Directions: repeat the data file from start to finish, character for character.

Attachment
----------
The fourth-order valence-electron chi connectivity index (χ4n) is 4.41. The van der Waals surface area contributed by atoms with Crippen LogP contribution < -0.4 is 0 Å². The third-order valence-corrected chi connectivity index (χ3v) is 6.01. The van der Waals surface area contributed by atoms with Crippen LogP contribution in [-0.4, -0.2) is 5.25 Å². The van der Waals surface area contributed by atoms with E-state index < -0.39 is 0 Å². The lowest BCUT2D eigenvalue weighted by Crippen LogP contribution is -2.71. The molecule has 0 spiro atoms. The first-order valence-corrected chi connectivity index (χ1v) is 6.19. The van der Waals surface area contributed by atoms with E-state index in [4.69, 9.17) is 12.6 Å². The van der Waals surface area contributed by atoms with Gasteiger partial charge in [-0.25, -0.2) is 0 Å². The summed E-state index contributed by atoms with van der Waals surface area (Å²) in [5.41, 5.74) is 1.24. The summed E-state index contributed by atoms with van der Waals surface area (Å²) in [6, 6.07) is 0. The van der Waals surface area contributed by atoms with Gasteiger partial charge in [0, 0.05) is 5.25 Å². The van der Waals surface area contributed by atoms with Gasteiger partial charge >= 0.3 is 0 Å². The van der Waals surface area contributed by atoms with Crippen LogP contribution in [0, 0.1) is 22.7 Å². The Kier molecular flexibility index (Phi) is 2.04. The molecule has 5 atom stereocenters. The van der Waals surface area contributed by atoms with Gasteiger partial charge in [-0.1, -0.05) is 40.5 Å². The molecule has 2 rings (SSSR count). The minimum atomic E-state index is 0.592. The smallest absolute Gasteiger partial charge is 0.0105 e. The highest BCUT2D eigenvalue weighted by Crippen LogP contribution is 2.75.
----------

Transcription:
The fourth-order valence-electron chi connectivity index (χ4n) is 4.41. The van der Waals surface area contributed by atoms with Crippen LogP contribution < -0.4 is 0 Å². The third-order valence-corrected chi connectivity index (χ3v) is 6.01. The van der Waals surface area contributed by atoms with Crippen LogP contribution in [-0.4, -0.2) is 5.25 Å². The van der Waals surface area contributed by atoms with E-state index < -0.39 is 0 Å². The lowest BCUT2D eigenvalue weighted by Crippen LogP contribution is -2.71. The molecule has 0 spiro atoms. The first-order valence-corrected chi connectivity index (χ1v) is 6.19. The van der Waals surface area contributed by atoms with E-state index in [4.69, 9.17) is 12.6 Å². The van der Waals surface area contributed by atoms with Gasteiger partial charge in [-0.25, -0.2) is 0 Å². The summed E-state index contributed by atoms with van der Waals surface area (Å²) in [5.41, 5.74) is 1.24. The summed E-state index contributed by atoms with van der Waals surface area (Å²) in [6, 6.07) is 0. The van der Waals surface area contributed by atoms with Gasteiger partial charge in [0, 0.05) is 5.25 Å². The van der Waals surface area contributed by atoms with Gasteiger partial charge >= 0.3 is 0 Å². The van der Waals surface area contributed by atoms with Crippen LogP contribution in [0, 0.1) is 22.7 Å². The Kier molecular flexibility index (Phi) is 2.04. The molecule has 5 atom stereocenters. The van der Waals surface area contributed by atoms with Gasteiger partial charge in [-0.1, -0.05) is 40.5 Å². The molecule has 2 rings (SSSR count). The minimum atomic E-state index is 0.592. The smallest absolute Gasteiger partial charge is 0.0105 e. The highest BCUT2D eigenvalue weighted by Crippen LogP contribution is 2.75.